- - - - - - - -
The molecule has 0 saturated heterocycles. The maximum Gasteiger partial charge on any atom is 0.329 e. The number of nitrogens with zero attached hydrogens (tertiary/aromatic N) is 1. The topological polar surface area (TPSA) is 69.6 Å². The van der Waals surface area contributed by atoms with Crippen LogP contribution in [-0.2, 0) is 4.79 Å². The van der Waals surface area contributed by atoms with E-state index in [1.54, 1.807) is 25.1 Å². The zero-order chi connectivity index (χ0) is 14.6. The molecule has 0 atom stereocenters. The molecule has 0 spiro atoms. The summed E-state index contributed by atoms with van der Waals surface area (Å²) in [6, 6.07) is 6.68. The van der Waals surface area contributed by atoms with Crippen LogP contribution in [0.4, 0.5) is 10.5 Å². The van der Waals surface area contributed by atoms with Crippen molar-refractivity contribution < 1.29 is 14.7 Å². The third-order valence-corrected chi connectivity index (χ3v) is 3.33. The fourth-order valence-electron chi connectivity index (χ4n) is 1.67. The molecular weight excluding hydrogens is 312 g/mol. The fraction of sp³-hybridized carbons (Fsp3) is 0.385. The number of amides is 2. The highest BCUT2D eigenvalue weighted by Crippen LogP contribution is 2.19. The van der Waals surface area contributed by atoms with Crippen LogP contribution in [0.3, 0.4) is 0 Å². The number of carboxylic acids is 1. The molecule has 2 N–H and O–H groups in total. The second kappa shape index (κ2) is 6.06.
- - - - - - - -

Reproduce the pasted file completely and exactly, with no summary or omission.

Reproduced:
The molecule has 0 saturated heterocycles. The maximum Gasteiger partial charge on any atom is 0.329 e. The number of nitrogens with zero attached hydrogens (tertiary/aromatic N) is 1. The topological polar surface area (TPSA) is 69.6 Å². The van der Waals surface area contributed by atoms with Crippen LogP contribution in [-0.2, 0) is 4.79 Å². The van der Waals surface area contributed by atoms with E-state index in [1.54, 1.807) is 25.1 Å². The zero-order chi connectivity index (χ0) is 14.6. The molecule has 0 atom stereocenters. The molecule has 0 spiro atoms. The summed E-state index contributed by atoms with van der Waals surface area (Å²) in [6, 6.07) is 6.68. The van der Waals surface area contributed by atoms with Crippen LogP contribution in [0.4, 0.5) is 10.5 Å². The van der Waals surface area contributed by atoms with Crippen molar-refractivity contribution < 1.29 is 14.7 Å². The third-order valence-corrected chi connectivity index (χ3v) is 3.33. The fourth-order valence-electron chi connectivity index (χ4n) is 1.67. The molecular weight excluding hydrogens is 312 g/mol. The fraction of sp³-hybridized carbons (Fsp3) is 0.385. The number of amides is 2. The highest BCUT2D eigenvalue weighted by Crippen LogP contribution is 2.19. The van der Waals surface area contributed by atoms with Crippen LogP contribution in [0.3, 0.4) is 0 Å². The number of carboxylic acids is 1. The molecule has 2 N–H and O–H groups in total. The second kappa shape index (κ2) is 6.06.